Today’s Game: Joe Carter

All this week we're taking a closer look at the 10 people on the Today’s Game Era Ballot for the Hall of Fame.

Joe Carter had a knack for RBIs. Yes, we all know that runs-batted-in is a team-context stat — you need runners on base in order to drive them in — and that the whole idea of being a run-producer is fraught with contradictions and mazes. Still, there can be no doubt that Joe Carter was all about knocking in those runners. At Wichita State, he set an NCAA record in 1981 by driving in 120 runs.

He was the second pick in the draft, and in his first full season in Class AA at age 22, he drove in 98 runs.

He was traded to Cleveland in the famous Rick Sutcliffe deal (more on that in a minute), and in 1986, he led all of baseball with 121 RBIs.

And then, he just went about his business of driving in runs, year after year. He drove in 100 runs 10 times, same as David Ortiz, Willie Mays and Stan Musial. In 1988, he fell just two RBIs short of 100 (he went 0 for 10 in his last four games with a terrible Cleveland team playing out the string) or he would be tied with Henry Aaron with 11 such seasons.

If anyone could have a knack for RBIs, that person would be Joe Carter.

That walk-off homer he hit to end the 1993 World Series — that wasn’t just a great moment, it was a culmination of a baseball life. It's like he was BORN for that moment, born to get the RBI that sealed a World Series.

Wow, I loved Joe Carter. I was 17 when Cleveland traded Sutcliffe to the Cubs for Mel Hall and Joe Carter. It was late spring just days after I graduated from high school, and everything was changing. At first, we thought Mel Hall was the key to the deal — he had finished third in the Rookie of the Year balloting a year earlier, and he was actually younger than Carter. We didn’t know much about prospects in those days. Carter quickly established that he was not only the key to the trade but also the key to the future.

How good was he? We also didn’t know much about stuff like on-base percentage or advanced defensive metrics. A player was what the back of his baseball card said he was, and Carter’s baseball card said that he was a 30-homer-30-stolen-base guy (in 1987 … he came close two other years). His baseball card also said that he hit .300 (in 1986) and he hit for power (30 home runs six times) and, more than anything, that he was an RBI guy.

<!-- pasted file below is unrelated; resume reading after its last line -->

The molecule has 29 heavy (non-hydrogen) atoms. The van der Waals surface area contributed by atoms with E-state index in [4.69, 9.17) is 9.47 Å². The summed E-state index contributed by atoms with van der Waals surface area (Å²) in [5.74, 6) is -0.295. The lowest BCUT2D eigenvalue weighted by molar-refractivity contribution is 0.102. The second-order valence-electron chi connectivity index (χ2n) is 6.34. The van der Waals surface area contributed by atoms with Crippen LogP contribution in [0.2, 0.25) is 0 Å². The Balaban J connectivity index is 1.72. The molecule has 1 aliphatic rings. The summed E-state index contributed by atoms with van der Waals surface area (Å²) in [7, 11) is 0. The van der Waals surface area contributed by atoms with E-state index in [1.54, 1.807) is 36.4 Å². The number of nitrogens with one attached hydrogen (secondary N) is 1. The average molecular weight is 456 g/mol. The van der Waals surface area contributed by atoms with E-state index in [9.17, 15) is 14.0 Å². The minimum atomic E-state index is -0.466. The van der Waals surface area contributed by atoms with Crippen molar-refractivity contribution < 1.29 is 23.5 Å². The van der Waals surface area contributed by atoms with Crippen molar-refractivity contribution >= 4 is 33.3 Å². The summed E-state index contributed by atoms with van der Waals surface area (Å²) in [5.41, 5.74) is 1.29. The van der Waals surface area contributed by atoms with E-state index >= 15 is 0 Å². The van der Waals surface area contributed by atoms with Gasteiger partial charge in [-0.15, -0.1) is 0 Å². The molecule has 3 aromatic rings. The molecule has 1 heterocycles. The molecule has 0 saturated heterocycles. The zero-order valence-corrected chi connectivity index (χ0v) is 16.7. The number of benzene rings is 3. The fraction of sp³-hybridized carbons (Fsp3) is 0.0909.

[caption id="attachment_23725" align="aligncenter" width="419"] If you wanted an RBI, Carter was your guy.[/caption]

So we didn’t think too much about Carter’s liabilities. He didn’t walk. At all. He never walked 50 times in a season, not even in 1990, when he played for the Padres and was intentionally walked 18 times. He struck out 2.6 times more often than he walked, putting him in pretty rarefied air: Among the 350 players with more than 7,500 plate appearances, only 20 struck out two and a half times more often than they walked.

The list includes Alfonso Soriano (1,903 strikeouts to 496 walks, wow), Andres Galarraga, Lee May, Matt Williams, Pudge Rodriguez and Garret Anderson.

There are some RBI guys on that list too.

Carter’s inability to walk wasn’t a bug. It was a feature. When you’re an RBI guy, you swing the bat. Carter’s 1,445 RBIs put him 64th all-time in baseball history. But his .306 lifetime on-base percentage is at the heart of why his career WAR is just 19.6, in the world of Gregg Jefferies, Claudell Washington, John Stearns and Dick Hoblitzell.

Carter was an irrepressibly likable and charming player whose love of baseball shined through everything he did. In Cleveland, we thought of him as the savior. When he appeared on the cover of Sports Illustrated before the 1987 season (“Indian Uprising!”), we thought it was the beginning of a thrilling new era of Cleveland baseball. That didn’t work out; the Tribe lost 100 games that season and Carter was traded two years later. But that wasn’t Joe’s fault.

It’s strange that he’s on this Hall of Fame ballot; he has no real chance of getting elected (even with three Blue Jays-related people on the committee). Then, maybe it isn’t so strange. Carter replaced Mark McGwire on the ballot — I wrote a little something about this at The Athletic — and I think it says a lot about the two men. McGwire was a much better hitter, but he used steroids, and as such his career has come to represent inauthenticity in the minds of so many. The homers, people will say, weren’t real.

Joe Carter, meanwhile, was exactly the player he was meant to be: an athletic and energetic force who hit with power, ran the bases well, played multiple positions as well as he could, rarely walked and lived for the chance to come to the plate with ducks on the pond and more RBIs there for the taking.